All of a sudden, the flaps of the tent opened and in he walked. “What a good lookin’ group, in your batiks!” he said, smiling.
We were speechless, grinning like fools and shaky at the knees, all of us. He went down the line, greeting each of us, asking how we were, our names, and where we were from.
Lauren and Gio did a good job describing the feelings: Obama is a mesmerizing person and we’ve never felt such a strong physical reaction to someone walking into the room. I’m sure you can imagine he’s got quite a presence and charisma—he’s real good at making eye contact and as corny as it sounds makes you feel real special by paying the perfect amount of individual attention to you, even if it’s just for thirty seconds.
He talked to us as a group for about five minutes, asking about our work and expressing how proud he is of us and how important our service is in Indonesia. We snapped some pictures and the President was about to leave when he realized Ken hadn’t been in the photo; he grabbed Ken and we took a few more pictures.
The whole meeting was about ten minutes long, which is a huge amount of time when you consider whose it is. We filed out of the room and into the hall where the speech was to be held—we had reserved seats off to the right of the stage and we realized that the entire audience was already seated and waiting and had been while we were meeting with Mr. Obama.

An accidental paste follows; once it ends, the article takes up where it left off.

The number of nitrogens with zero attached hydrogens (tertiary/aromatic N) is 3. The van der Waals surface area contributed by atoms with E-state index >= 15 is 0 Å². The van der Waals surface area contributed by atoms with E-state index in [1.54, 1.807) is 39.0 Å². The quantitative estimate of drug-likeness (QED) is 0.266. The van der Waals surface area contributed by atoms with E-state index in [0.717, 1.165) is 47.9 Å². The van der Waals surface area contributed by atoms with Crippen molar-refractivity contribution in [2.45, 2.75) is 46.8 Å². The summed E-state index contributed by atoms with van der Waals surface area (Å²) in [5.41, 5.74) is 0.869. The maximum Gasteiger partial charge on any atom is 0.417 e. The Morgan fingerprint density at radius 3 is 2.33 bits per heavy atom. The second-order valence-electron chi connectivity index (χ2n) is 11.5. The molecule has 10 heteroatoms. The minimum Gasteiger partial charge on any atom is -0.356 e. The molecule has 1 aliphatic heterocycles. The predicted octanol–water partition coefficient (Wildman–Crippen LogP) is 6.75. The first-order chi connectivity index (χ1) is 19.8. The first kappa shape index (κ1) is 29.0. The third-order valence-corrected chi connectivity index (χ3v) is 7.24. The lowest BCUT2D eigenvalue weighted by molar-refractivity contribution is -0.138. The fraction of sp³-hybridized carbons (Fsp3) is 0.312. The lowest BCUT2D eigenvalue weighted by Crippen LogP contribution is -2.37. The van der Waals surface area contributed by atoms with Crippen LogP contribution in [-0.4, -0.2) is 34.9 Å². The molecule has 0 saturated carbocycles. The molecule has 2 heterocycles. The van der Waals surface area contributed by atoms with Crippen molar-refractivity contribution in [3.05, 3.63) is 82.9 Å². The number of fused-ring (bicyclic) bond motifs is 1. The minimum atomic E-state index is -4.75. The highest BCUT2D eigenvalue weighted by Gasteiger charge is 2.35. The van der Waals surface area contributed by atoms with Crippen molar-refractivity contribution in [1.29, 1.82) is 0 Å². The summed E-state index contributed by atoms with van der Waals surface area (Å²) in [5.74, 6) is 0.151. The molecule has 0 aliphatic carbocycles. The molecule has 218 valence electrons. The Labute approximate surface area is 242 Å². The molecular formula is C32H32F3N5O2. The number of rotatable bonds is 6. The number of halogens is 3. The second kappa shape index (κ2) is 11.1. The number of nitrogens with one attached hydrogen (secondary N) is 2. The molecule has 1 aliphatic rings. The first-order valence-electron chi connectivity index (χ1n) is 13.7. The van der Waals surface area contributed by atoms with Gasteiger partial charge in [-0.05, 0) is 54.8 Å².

We listened to the speech—about democracy, development, and religion—and snapped more photos from afar. We got some explanation from Ken that the vice consul had received a text message the night before saying that the First Lady wouldn’t be able to make the event (his heart dropped) but that the President would fill in for her instead (whew!) and that it was to be a surprise (Mrs. Obama was exhausted and went ahead to the G20 in South Korea since their third event of the day had been cancelled because of its proximity to Mount Merapi). Ken had found out about an hour before the meeting that it would be the President…we didn’t find out until he was in the tent with us. Amazing!
The speech was a crowd-pleaser, just as it was intended to be. The President dropped some Indonesian and Arabic words and phrases, reminisced about his days as a kid in Jakarta, talked about his favorite Indonesian foods, and spent a lot of time stressing the need for Indonesia’s advancement on the global stage and its success as a new democracy and pluralistic majority-Muslim society.
We had a great time. Of course, our placement here is directly related to Obama’s win in 2008 and is highly political given the relationship between the US and the Middle East. Some people may feel that we’re tools of the State first and PCVs/people-to-people peace workers second, but meeting the President was a nice way to pacify those anxieties—the government does need us here and it’s nice to be gratified and applauded given the importance of our work and the difficulties we’ve faced.
A lovely, extremely memorable few days. Thanks again, taxpayers!
(I don’t feel any more special or anything for having met the President, but the experience and the reaction I had to meeting someone like that was pretty great.)
A few photos: Ayah searching for lahron in our front yard– to be fed to the fish, though they are often deep fried and eaten by humanoids; trip with the teachers to a waterfall up on Lawu, on the way to Solo for a day of shopping; morningtime pictures from this weekend’s 4:30 am walk with the gals. Enjoy!